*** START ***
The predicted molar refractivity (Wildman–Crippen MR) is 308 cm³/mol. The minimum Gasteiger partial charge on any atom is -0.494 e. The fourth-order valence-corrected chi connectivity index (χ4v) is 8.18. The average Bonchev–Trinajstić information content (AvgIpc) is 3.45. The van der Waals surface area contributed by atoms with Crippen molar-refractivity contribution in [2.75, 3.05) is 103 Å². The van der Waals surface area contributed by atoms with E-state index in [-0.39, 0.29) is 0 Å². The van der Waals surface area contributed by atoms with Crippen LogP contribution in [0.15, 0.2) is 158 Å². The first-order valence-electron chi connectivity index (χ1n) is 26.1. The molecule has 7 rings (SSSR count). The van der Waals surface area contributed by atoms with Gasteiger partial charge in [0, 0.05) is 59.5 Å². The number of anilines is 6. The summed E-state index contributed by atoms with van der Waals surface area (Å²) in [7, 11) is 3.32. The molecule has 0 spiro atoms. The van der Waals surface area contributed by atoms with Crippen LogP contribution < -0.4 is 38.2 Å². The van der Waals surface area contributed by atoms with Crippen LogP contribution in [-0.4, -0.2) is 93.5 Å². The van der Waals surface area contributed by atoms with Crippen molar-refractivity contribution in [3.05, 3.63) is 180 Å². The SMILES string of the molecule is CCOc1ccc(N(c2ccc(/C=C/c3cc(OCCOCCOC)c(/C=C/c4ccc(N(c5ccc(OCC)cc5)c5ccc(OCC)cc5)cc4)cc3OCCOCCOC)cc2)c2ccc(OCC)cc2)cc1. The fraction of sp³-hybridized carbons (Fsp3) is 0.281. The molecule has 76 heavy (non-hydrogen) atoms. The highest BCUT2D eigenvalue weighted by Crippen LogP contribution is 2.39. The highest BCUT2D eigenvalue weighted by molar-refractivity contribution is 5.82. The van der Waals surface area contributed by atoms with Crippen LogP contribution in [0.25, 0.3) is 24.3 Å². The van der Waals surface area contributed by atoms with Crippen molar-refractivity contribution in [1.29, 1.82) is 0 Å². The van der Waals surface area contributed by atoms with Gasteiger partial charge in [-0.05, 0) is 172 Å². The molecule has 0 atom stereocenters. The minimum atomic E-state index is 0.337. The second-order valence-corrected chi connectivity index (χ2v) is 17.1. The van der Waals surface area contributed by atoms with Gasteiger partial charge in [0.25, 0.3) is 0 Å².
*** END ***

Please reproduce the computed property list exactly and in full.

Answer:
The predicted molar refractivity (Wildman–Crippen MR) is 308 cm³/mol. The minimum Gasteiger partial charge on any atom is -0.494 e. The fourth-order valence-corrected chi connectivity index (χ4v) is 8.18. The average Bonchev–Trinajstić information content (AvgIpc) is 3.45. The van der Waals surface area contributed by atoms with Crippen molar-refractivity contribution in [2.75, 3.05) is 103 Å². The van der Waals surface area contributed by atoms with E-state index in [-0.39, 0.29) is 0 Å². The van der Waals surface area contributed by atoms with Crippen LogP contribution in [0.15, 0.2) is 158 Å². The first-order valence-electron chi connectivity index (χ1n) is 26.1. The molecule has 7 rings (SSSR count). The van der Waals surface area contributed by atoms with Gasteiger partial charge in [0, 0.05) is 59.5 Å². The number of anilines is 6. The summed E-state index contributed by atoms with van der Waals surface area (Å²) in [7, 11) is 3.32. The molecule has 0 spiro atoms. The van der Waals surface area contributed by atoms with Crippen LogP contribution < -0.4 is 38.2 Å². The van der Waals surface area contributed by atoms with Crippen LogP contribution in [-0.4, -0.2) is 93.5 Å². The van der Waals surface area contributed by atoms with Crippen molar-refractivity contribution in [3.05, 3.63) is 180 Å². The SMILES string of the molecule is CCOc1ccc(N(c2ccc(/C=C/c3cc(OCCOCCOC)c(/C=C/c4ccc(N(c5ccc(OCC)cc5)c5ccc(OCC)cc5)cc4)cc3OCCOCCOC)cc2)c2ccc(OCC)cc2)cc1. The fraction of sp³-hybridized carbons (Fsp3) is 0.281. The molecule has 76 heavy (non-hydrogen) atoms. The highest BCUT2D eigenvalue weighted by Crippen LogP contribution is 2.39. The highest BCUT2D eigenvalue weighted by molar-refractivity contribution is 5.82. The van der Waals surface area contributed by atoms with Crippen LogP contribution in [0.25, 0.3) is 24.3 Å². The van der Waals surface area contributed by atoms with Crippen molar-refractivity contribution in [1.29, 1.82) is 0 Å². The van der Waals surface area contributed by atoms with Gasteiger partial charge in [-0.05, 0) is 172 Å². The molecule has 0 atom stereocenters. The minimum atomic E-state index is 0.337. The second-order valence-corrected chi connectivity index (χ2v) is 17.1. The van der Waals surface area contributed by atoms with Gasteiger partial charge in [0.25, 0.3) is 0 Å².